Tuesday, May 15, 2012

The Street Art of Buenos Aires, Argentina

A few weeks ago, just before leaving for Buenos Aires, I randomly got a recommendation from a stranger.  I was in the Golden Crown Panaderia in Old Town Albuquerque yammering about our upcoming vacation.  Out of nowhere, a woman exclaimed, “You have to take the Graffiti Mundo street art tour!”  She went on to tell me that it was the highlight of her visit to Buenos Aires and that I needed to make a reservation a month in advance.  Her fervor was so convincing that I booked it that week.  Thank goodness I did.

Kirsty of Graffiti Mundo at the first graffiti wall we visit, which spans an entire block.  Here we get an introduction to the first collective of pioneering artists and how they got started.  They simply asked a store worker nearby if they could paint the wall.  He said yes, and so began an ever evolving, often repainted installation. 

Founded by two British expats in 2009, Graffiti Mundo leads several different tours of Buenos Aires’ unusual and fledgling street art scene.  We chose the bike tour, which takes place on Sundays when there’s less traffic.  For $35, you get a bike rental, helmet and bike guide (all provided by Biking Buenos Aires) plus an engaging art tour led by Graffiti Mundo.  You also get the equivalent of an international meetup.  An Aussie named Kirsty educated us on art, and the shepherding of our eight-person tour – which included Americans, Columbians and a Dutch chick – was done with Scandinavian precision and brio by a fellow named Karri

Bike guide Karri (right) keeping us hapless tourists safe.  Also, you can see here that each bike rental comes with a custom license plate from that bike's "sponsor."  You don't get to choose.  The unfortunate plate I got: SCHMERLZ.  

Over the course of four hours, Kirsty led our merry band of tourists around the historic neighborhoods of Palermo and Villa Crespo while Karri put himself between our group and oncoming traffic at many an intersection.  Amazingly, in this big city of speeding, lane-shifting traffic, every car (including taxis) politely stopped when he raised his hand or rang his tinny bike bell.  With the fear of death removed and a warm breeze wafting through the tree-lined (and often cobble-stoned) streets, I found myself as relaxed as the weekend vibe in Palermo, the hippest area of Buenos Aires.  I was also able to see more of the city than I had in the entire week prior.  On bike, you simply go farther – and take in more.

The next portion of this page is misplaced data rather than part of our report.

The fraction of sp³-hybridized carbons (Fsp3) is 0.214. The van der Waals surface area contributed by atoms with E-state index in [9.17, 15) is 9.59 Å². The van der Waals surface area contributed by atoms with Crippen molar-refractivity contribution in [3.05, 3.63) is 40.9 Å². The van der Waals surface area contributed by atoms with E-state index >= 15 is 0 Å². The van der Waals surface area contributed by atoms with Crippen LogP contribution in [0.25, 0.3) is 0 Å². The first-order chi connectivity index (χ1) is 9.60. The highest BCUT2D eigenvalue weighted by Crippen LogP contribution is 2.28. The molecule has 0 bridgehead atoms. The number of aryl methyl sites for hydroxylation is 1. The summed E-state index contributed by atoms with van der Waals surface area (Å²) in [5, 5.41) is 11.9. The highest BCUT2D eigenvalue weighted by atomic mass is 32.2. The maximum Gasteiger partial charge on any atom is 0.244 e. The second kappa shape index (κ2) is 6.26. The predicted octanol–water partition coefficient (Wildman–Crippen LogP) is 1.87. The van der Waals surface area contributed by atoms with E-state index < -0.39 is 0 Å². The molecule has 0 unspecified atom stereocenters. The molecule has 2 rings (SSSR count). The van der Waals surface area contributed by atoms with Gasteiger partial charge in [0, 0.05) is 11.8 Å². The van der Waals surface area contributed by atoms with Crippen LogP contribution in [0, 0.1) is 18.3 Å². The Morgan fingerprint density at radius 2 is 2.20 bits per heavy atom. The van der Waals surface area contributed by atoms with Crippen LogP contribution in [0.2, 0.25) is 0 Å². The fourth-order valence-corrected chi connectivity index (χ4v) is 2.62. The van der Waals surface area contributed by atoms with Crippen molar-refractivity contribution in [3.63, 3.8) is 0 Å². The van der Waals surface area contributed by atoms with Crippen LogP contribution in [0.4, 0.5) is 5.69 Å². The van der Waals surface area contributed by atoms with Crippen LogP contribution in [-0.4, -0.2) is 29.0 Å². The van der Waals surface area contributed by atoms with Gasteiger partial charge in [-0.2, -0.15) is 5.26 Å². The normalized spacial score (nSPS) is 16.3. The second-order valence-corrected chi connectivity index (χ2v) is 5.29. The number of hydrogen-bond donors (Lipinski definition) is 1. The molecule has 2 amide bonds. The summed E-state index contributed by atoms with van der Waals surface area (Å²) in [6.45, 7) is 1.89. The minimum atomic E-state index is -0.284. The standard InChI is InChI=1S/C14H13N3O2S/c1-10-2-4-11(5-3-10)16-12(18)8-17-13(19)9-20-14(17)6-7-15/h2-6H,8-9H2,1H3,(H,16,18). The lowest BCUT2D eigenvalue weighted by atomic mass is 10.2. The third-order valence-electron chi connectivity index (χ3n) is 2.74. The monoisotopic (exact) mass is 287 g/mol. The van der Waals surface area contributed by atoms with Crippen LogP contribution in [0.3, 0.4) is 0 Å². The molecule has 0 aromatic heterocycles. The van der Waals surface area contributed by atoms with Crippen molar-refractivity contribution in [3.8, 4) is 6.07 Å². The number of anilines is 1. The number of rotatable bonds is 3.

Is it a little bit odd to be standing on a cobblestone street, looking at a beautiful old building, that has a very bright, colorful, modern mural on it?  Yes and no.  But the street art of Buenos Aires is generally embraced by its residents.  Even painting over someone's work with a new mural is generally okay, although a few artists get upset about it.  Those held in the most esteem are somewhat safe - out of respect.  The biggest no no came when someone stole street art off the buildings and put it up in a gallery for sale. 

That was an entirely pleasant perk of the tour, but Graffiti Mundo also delivered the goods.  I learned a LOT about Buenos Aires through its street art.  As a whole, it provides a fascinating psychological study of what’s happened since the Argentine economy collapsed in 2001-2002 – triggering frozen bank accounts, soaring unemployment and an ongoing financial quagmire – and how art can both process and soothe the country's emotions.  This is such a clear realization for Argentines that street art, which only started here after the collapse, is not considered a crime.  In fact, artists can work in plain daylight without fear of arrest. In many cases, building owners welcome the artists - or even invite them to come.  Case in point:  the city's most buzz-worthy restaurant, Tegui, has a graffiti-covered exterior.

Below is a selection of my favorite street art “installations” with a bit of detail about each.